8 "Speaking Truth To Power"
While Dubai is appealing to rich locals, young travelers, and ex-pats who do not want to pay tax, foreign workers live in poor conditions, doing long shifts in boiling temperatures. According to Ozy, thousands of workers from Africa are being explored in the Persian Gulf States. Many try to harm themselves in order to stop the abuse.
7 Discrimination Is A Fact
Although Dubai is a diverse place, with more than three-quarters of the people living there being from different countries, the truth is that labor abuse persists across the UAE. Many female domestic workers, mainly from Southeast Asia, are excluded from the country's official labor regulations and face extreme abuse.
6 Women's Rights In The UAE
Although the Emirati women have certain rights, such as access to education and work, many women are still restricted. According to HRW, women there must receive permission from a male guardian to marry or divorce, while a man can divorce his wife unilaterally. Women must obey their men and domestic violence is still permitted.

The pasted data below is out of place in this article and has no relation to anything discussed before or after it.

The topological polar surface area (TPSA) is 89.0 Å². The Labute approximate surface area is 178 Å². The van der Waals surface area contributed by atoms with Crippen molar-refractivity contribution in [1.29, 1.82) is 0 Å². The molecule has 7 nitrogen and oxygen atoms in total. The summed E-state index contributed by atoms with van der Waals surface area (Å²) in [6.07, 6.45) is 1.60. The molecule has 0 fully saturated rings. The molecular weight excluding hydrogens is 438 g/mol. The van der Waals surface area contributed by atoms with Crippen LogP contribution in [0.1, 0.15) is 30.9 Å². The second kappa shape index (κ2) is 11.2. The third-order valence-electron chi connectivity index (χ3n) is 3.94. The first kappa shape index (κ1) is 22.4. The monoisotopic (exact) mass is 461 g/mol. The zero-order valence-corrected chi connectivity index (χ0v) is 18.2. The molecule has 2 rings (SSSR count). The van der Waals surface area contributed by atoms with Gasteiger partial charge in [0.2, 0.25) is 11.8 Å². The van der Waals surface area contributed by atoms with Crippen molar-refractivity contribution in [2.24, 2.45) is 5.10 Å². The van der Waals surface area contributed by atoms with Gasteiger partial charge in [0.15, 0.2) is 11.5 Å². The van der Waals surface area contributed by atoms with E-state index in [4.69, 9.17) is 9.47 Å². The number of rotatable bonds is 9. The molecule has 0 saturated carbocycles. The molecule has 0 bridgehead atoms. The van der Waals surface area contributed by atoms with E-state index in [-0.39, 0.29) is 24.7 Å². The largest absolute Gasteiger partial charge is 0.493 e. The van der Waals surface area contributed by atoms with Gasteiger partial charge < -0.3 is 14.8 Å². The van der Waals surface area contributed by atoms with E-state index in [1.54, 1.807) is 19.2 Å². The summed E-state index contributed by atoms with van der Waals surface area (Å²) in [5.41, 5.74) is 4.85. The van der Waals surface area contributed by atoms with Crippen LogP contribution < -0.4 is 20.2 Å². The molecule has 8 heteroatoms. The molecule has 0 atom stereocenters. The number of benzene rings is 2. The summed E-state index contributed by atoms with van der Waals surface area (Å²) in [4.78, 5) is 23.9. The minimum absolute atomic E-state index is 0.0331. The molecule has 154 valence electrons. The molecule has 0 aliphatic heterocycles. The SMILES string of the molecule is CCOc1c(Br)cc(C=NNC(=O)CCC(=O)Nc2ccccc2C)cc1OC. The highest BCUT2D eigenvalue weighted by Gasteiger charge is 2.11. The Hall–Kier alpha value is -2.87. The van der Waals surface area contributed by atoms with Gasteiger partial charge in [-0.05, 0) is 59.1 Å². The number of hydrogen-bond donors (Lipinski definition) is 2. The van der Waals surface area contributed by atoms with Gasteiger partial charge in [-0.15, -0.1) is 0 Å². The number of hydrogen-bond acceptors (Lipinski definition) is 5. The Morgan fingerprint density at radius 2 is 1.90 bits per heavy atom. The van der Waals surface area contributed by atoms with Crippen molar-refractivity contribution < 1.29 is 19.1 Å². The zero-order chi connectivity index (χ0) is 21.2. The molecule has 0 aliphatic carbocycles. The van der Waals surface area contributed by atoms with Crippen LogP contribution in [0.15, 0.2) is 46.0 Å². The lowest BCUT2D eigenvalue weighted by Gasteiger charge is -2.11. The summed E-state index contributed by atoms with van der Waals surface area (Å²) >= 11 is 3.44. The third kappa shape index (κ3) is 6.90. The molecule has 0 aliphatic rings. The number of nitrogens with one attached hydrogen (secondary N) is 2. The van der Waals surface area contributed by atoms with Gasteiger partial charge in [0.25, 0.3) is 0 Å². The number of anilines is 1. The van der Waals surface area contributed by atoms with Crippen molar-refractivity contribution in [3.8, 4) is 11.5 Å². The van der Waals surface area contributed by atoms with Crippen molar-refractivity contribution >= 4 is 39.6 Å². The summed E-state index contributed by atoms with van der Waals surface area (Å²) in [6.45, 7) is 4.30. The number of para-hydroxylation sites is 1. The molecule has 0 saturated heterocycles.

5 No Justice
The UAE has also launched an assault on freedom of expression. People who criticize the government are often detained in inhumane conditions. According to HRW, the UAE uses force and psychological pressure during arrests. To provide an example, many Yemeni activists reported being harassed and tortured in secret prisons.
4 LGBT Rights In The UAE
Although Dubai is often seen as the Vegas of the Middle East, Dubai is not such a liberal place. According to Nomadic Boys, homosexuality is illegal across the UAE and can be punished by death. Homosexuality is a huge taboo, so travelers must be careful with showing affection in public.